Wiggins took over. He scored 16 of his 22 points in the final 20 minutes, including a pair of breakaway dunks and arguably the biggest basket of the game, a step-back jumper from 17 feet on the wing to give the Jayhawks an 85-81 lead.

That’s not the most impressive part about Wiggins’ second half, however. This is:

“People have made a lot about Andrew’s personality because he’s so mild mannered and non demonstrative in his actions. Things come easy to him,” Self said after the game, “but he is competitive. He came to me the whole day, ‘let me guard Jabari. I want to guard Jabari’. I said, ‘That’s not how we practice, you’re not going to do that.’ At the 13 minute mark, I didn’t put him on Jabari, he just went to guard him. And he got a piece of his shot on that possessions. He is competitive and he wanted the challenge.”

Parker struggled in the second half, finishing with just eight points. Wiggins played a major role in shutting him down. You don’t think people noticed?

Or how about this: Wiggins left the United Center with the one thing that both Parker and Randle wanted: a win.

It’s too early to know what is going to happen this June. But on this day in November, it was Wiggins whose debut was successful.

Judge to review surveillance video in Appling gun case

NEW YORK, NY - MARCH 30:  Keith Appling #11 of the Michigan State Spartans reacts against the Connecticut Huskies during the East Regional Final of the 2014 NCAA Men's Basketball Tournament at Madison Square Garden on March 30, 2014 in New York City.  (Photo by Bruce Bennett/Getty Images)
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DEARBORN, Mich. (AP) A Michigan judge will review surveillance footage from the night former Michigan State basketball player Keith Appling was arrested outside a strip club on weapons and drug charges.

Appling’s defense attorney presented the footage at Friday’s preliminary examination. It includes security videos from the Pantheon Club parking lot and video from police dashboard cameras.

The hearing was adjourned until Aug. 5 to allow Judge William Hultgren time to review the footage.

The 24-year-old Appling played for the Spartans from 2010-2014 and had two 10-day contracts with the Orlando Magic this season.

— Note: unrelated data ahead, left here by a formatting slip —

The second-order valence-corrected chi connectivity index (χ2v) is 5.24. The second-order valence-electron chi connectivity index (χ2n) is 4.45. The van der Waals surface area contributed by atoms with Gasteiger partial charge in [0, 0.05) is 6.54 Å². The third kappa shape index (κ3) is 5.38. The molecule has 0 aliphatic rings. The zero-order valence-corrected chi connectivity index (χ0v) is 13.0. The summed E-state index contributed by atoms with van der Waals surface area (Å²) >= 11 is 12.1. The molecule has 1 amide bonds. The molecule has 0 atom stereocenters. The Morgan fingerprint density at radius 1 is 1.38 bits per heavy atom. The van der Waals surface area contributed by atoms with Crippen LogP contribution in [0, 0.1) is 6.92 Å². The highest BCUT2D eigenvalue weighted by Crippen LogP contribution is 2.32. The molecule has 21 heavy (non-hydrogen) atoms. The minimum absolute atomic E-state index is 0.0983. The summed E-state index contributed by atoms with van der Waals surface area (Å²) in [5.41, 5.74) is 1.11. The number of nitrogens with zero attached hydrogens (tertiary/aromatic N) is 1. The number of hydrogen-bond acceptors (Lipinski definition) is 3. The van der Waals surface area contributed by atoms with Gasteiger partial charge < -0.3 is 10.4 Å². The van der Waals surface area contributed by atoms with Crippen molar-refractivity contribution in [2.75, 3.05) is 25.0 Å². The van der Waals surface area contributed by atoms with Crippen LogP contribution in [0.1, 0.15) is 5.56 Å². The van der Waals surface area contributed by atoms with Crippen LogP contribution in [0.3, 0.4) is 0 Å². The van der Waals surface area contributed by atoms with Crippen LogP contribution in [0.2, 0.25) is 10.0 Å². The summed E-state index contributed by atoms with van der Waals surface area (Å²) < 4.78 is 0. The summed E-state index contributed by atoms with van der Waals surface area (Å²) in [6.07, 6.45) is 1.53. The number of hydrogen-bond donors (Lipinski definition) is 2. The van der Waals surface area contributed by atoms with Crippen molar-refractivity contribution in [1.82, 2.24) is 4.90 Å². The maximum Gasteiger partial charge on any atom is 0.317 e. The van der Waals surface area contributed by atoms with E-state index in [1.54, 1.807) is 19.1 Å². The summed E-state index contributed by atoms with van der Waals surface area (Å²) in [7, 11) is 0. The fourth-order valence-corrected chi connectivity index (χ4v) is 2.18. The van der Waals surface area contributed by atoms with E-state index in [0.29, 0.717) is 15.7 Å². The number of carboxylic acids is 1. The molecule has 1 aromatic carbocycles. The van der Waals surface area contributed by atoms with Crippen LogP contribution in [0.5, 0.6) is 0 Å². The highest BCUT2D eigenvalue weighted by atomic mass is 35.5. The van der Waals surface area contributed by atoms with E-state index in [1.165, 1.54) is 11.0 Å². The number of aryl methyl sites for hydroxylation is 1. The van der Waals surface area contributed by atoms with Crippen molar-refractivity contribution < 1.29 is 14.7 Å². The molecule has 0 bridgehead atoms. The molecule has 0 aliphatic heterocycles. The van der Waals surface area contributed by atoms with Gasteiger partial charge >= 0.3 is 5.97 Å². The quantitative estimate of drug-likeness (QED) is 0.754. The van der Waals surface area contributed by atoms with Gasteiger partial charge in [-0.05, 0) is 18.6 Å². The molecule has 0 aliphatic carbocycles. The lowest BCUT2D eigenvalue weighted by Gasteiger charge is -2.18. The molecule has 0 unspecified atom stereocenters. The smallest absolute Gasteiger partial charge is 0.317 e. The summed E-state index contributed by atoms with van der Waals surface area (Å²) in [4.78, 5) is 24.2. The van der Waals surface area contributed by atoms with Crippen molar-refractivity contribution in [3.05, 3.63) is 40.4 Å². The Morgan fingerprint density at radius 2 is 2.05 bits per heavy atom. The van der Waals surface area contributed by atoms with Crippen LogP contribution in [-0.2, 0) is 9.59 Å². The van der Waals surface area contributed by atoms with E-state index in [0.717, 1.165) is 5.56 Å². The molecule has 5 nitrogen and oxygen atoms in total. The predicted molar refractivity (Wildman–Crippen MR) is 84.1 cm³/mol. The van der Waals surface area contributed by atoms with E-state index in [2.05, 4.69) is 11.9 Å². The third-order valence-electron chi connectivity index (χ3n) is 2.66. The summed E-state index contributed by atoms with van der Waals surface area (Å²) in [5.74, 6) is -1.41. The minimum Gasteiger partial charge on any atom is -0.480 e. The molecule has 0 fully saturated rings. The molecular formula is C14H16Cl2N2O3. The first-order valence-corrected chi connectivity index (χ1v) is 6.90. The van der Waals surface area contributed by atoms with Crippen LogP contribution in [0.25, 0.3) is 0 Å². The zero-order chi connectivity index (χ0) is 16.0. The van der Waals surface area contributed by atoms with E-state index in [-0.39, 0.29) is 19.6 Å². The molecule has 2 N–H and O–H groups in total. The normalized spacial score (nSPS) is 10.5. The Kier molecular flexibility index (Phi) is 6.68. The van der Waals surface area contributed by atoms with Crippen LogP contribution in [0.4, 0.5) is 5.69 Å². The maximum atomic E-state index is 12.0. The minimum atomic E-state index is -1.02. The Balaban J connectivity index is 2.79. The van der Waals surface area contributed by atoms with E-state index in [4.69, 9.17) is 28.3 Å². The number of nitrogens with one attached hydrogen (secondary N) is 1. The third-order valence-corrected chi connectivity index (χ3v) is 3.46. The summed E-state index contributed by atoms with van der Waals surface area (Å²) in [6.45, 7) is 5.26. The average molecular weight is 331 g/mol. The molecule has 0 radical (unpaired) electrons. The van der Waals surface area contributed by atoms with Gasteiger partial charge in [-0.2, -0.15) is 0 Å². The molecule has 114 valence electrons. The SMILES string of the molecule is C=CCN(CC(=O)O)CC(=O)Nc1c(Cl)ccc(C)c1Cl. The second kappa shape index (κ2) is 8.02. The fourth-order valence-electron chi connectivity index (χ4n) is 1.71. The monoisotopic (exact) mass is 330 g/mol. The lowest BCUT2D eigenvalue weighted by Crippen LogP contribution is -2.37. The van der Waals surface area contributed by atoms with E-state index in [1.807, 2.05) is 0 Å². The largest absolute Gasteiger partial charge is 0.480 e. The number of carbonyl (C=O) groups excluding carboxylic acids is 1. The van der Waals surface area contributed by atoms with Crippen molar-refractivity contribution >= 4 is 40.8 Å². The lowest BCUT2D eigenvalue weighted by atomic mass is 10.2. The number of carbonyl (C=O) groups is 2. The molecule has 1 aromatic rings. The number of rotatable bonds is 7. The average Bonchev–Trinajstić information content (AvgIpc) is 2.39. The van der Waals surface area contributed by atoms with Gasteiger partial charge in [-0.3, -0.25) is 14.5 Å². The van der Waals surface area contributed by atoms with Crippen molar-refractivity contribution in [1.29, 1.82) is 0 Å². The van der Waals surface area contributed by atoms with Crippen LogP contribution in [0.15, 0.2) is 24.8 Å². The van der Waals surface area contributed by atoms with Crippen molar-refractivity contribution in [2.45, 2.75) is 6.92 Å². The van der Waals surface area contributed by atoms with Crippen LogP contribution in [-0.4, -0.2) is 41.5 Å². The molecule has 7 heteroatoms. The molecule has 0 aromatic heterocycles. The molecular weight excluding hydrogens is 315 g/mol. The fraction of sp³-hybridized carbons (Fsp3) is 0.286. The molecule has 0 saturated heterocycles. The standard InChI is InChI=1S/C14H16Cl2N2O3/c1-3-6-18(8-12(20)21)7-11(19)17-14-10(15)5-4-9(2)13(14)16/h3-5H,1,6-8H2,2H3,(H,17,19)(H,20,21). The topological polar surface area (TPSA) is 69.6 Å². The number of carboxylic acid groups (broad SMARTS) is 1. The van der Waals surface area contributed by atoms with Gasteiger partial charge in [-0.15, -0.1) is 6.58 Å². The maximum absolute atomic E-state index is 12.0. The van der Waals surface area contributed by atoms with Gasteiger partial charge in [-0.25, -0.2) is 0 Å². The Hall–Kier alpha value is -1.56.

He was arrested in May after two guns and suspected marijuana were found in a vehicle he was in.

Appling also faces a trial in Detroit where he was charged in June with carrying a concealed weapon.

Arkansas hoping for more backcourt depth and stronger press in 2016-17

NEW YORK, NY - NOVEMBER 27: Dusty Hannahs #3 of the Arkansas Razorbacks drives to the basket against Michael Humphrey #10 of the Stanford Cardinal  at Barclays Center on November 27, 2015 in Brooklyn borough of New York City.  (Photo by Mike Stobe/Getty Images)
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Arkansas is coming off of a disappointing 16-16 season in which they missed the postseason.

The Razorbacks lost two key guards in Anthlon Bell and Jabril Durham — who both exhausted their eligibility — but they’re hoping a couple of additions will bolster the depth of their backcourt and make their trademark press stronger.

In a story from Tom Murphy of the Arkansas Democrat-Gazette, the Razorbacks are excited about the possibilities of their new backcourt.

Although Arkansas lost two talented seniors and a transfer in Jimmy Whitt, they return Dusty Hannahs, Manny Watkins and Anton Beard while also getting two of the best junior college guards in the country. Jaylen Barford and Daryl Macon come in highly touted for next season and both junior college guards garnered a lot of praise from their play last season.